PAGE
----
Of course, not everyone sees Europe as the way forward. In March this year, Lilly threatened to move its API production out of the EU altogether citing the negative impact of REACH, the EU regulation on the Registration, Evaluation, Authorisation and Restriction of Chemicals. “[It] is having a significant detrimental impact on the competitiveness of pharmaceutical manufacturing in the UK,” the company said in comments to a UK parliamentary inquiry into EU life sciences regulation.
Lilly’s view tracks a wider concern about balancing stringent new quality demands with profitability. In 2013, the European Commission introduced mandatory regulations for APIs imported from outside the EU forcing all companies that want access to the single market to comply with good manufacturing practice standards.
Since then, the regulations have kept on coming. Last year the European Commission published revised guidelines stipulating that both the makers and distributors of APIs must track their products across the entire supply chain ensuring full traceability.
Among the changes companies are now required to meticulously document every one of their purchases and sales, written contracts are needed for all outsourcing partners and a CAPA (corrective and preventive action) system is required to avoid and correct deviations.
“Not unlike the GDP guidelines 2013/C 343/01 this is a game changer,” a spokesperson for PLS Pharma told in-Pharmatechnologist after it was announced.
“Although they will initially pose opportunities to address, there is no doubt that the pharmaceutical industry will embrace these new requirements and do everything possible to implement them in a timely fashion.”
While few disagree that the increased adoption of quality standards in API manufacturing from FMP and cGMP to the International Conference on Harmonisation guidelines, have helped improve safety standards, the desire to see a strongly regulated market can often be a burden for manufacturers, particularly when the regulations only apply in certain places.
“Differences in regulatory requirements for different markets have made this global market an extremely complex one to operate in,” said Dr Chris Oldenhof in an article for Innovations in Pharmaceutical Technology.
“Fierce competition within the market, on the one hand, and the very strict limitations imposed by regulatory requirements in only some parts of the market, on the other, have been the source of numerous dilemmas, for the API industry.”
As pharmaceutical companies continue to outsource, the level of competition in API manufacturing is likely to increase even further. “The API manufacturing industry is currently highly fragmented with the presence of several hundred companies that produce APIs for both innovator medicines and generics,” Cynthia Tso and Jansen Jacob told PharmaDeals Review in a recent article. “There is a high degree of redundancy, because a vast number of service providers have very limited differences between their technology platform and manufacturing capabilities.”
How can companies achieve differentiation in such a competitive marketplace? For the top industry players expanding their market presence through mergers and acquisitions and business consolidation is proving particularly popular at the moment. For others, flexibility and timely decisions are vital.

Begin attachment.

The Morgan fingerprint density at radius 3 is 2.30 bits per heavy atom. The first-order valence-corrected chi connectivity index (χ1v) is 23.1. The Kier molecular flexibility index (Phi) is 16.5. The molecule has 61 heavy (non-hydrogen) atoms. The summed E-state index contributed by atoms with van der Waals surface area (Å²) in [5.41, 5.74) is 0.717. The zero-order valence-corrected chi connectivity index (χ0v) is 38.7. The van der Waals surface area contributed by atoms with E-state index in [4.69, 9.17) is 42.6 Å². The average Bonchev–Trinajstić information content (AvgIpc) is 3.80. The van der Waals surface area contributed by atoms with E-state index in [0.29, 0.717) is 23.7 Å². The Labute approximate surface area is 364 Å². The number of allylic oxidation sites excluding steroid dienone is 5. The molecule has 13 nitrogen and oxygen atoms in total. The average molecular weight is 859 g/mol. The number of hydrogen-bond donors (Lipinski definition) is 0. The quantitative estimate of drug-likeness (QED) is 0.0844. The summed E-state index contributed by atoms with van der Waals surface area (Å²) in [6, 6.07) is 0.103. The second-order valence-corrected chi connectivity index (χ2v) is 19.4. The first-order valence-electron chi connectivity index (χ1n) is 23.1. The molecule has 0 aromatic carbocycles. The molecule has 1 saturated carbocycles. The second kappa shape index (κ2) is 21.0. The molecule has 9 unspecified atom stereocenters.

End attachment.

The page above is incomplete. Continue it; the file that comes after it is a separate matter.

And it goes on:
“Successful, profitable API businesses are founded on strong, but flexible, development portfolios generated by multi-dimensional targeting strategies,” said a recent report by Thomson Reuters.
“The ability to search worldwide API demand, patent, exclusivity, therapeutic area, sales, regulatory and competitive data allows the product selection team to rapidly test a huge variety of approaches and potential product opportunities based on harnessing your unique capabilities, experience and strategic ambitions wherever in the world you wish to operate.”
“Knowing when generic manufacturers will target launches in all your target markets, the constraint dates, is the key to unlocking forward planning and anticipating your prospective customers’ needs before they do,” the report added. “In the US, early market entry possibilities and lucrative 180-day exclusivities through the ‘Paragraph IV’ patent challenge process are a key business strategy.”
Another option is building new capabilities in biosimilars, Antibody Drug Conjugate (ADCs) and Highly Potent Active Pharmaceutical Ingredients (HPAPIs). As the quickest growing segment in the global API market, that latter segment is particular promising at the moment.
“The most positive achievement [within the high-potency API sector in the last 12 months] continues to be sustained innovation in the sector,” Duncan Morgan, business development manager at SAFC, recently told Total Bio Pharma. “This is obviously not only in the highly active sector, but the number of new drug approvals over the past 18 months is almost unprecedented in recent history. That success is driving funding for new materials and the result is an increase in new highly active candidates.”
In the end, whatever strategy API manufacturers choose to take in the coming years they can draw comfort from the fact that, while short-term challenges do exist, the fundamentals look strong around the world.
“The demand for drugs to treat the ageing population will definitely boost the sale of active pharmaceutical ingredients that are popularly used for manufacturing drug products,” said the TMR report. ”Due to a growing pool of geriatrics in Europe and North America, these regions are primarily driving the active pharmaceutical ingredient market. Improving access to healthcare and the growing demand for pharmaceuticals in Asia- Pacific and the rest of the world are likely to create lucrative growth opportunities for the overall market.”